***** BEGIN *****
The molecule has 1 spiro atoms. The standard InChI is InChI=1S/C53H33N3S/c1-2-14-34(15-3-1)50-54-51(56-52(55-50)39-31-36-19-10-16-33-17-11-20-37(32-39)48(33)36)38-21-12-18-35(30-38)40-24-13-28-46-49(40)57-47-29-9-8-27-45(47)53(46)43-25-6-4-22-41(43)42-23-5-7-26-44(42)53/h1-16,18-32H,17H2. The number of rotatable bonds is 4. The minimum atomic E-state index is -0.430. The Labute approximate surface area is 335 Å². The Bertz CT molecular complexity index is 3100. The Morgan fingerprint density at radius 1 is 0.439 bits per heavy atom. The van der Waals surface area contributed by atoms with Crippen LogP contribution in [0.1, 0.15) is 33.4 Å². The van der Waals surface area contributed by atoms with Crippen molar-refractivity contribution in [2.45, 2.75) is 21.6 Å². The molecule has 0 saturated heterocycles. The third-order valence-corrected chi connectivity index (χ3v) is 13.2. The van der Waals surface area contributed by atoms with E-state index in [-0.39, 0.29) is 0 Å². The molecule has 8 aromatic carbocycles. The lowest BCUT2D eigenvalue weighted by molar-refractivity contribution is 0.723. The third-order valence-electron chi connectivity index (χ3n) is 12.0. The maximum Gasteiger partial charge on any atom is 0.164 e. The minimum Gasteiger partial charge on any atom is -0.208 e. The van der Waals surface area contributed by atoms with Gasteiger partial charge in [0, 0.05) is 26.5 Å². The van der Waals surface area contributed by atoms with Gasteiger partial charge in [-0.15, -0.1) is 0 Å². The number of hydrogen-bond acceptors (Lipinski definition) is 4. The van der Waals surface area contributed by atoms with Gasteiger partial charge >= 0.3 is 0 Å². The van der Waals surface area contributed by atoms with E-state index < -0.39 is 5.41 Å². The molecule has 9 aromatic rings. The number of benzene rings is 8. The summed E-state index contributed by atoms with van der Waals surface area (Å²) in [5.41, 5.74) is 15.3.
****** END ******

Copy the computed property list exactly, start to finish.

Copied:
The molecule has 1 spiro atoms. The standard InChI is InChI=1S/C53H33N3S/c1-2-14-34(15-3-1)50-54-51(56-52(55-50)39-31-36-19-10-16-33-17-11-20-37(32-39)48(33)36)38-21-12-18-35(30-38)40-24-13-28-46-49(40)57-47-29-9-8-27-45(47)53(46)43-25-6-4-22-41(43)42-23-5-7-26-44(42)53/h1-16,18-32H,17H2. The number of rotatable bonds is 4. The minimum atomic E-state index is -0.430. The Labute approximate surface area is 335 Å². The Bertz CT molecular complexity index is 3100. The Morgan fingerprint density at radius 1 is 0.439 bits per heavy atom. The van der Waals surface area contributed by atoms with Crippen LogP contribution in [0.1, 0.15) is 33.4 Å². The van der Waals surface area contributed by atoms with Crippen molar-refractivity contribution in [2.45, 2.75) is 21.6 Å². The molecule has 0 saturated heterocycles. The third-order valence-corrected chi connectivity index (χ3v) is 13.2. The van der Waals surface area contributed by atoms with E-state index in [-0.39, 0.29) is 0 Å². The molecule has 8 aromatic carbocycles. The lowest BCUT2D eigenvalue weighted by molar-refractivity contribution is 0.723. The third-order valence-electron chi connectivity index (χ3n) is 12.0. The maximum Gasteiger partial charge on any atom is 0.164 e. The minimum Gasteiger partial charge on any atom is -0.208 e. The van der Waals surface area contributed by atoms with Gasteiger partial charge in [0, 0.05) is 26.5 Å². The van der Waals surface area contributed by atoms with Gasteiger partial charge in [-0.15, -0.1) is 0 Å². The number of hydrogen-bond acceptors (Lipinski definition) is 4. The van der Waals surface area contributed by atoms with Gasteiger partial charge >= 0.3 is 0 Å². The van der Waals surface area contributed by atoms with E-state index < -0.39 is 5.41 Å². The molecule has 9 aromatic rings. The number of benzene rings is 8. The summed E-state index contributed by atoms with van der Waals surface area (Å²) in [5.41, 5.74) is 15.3.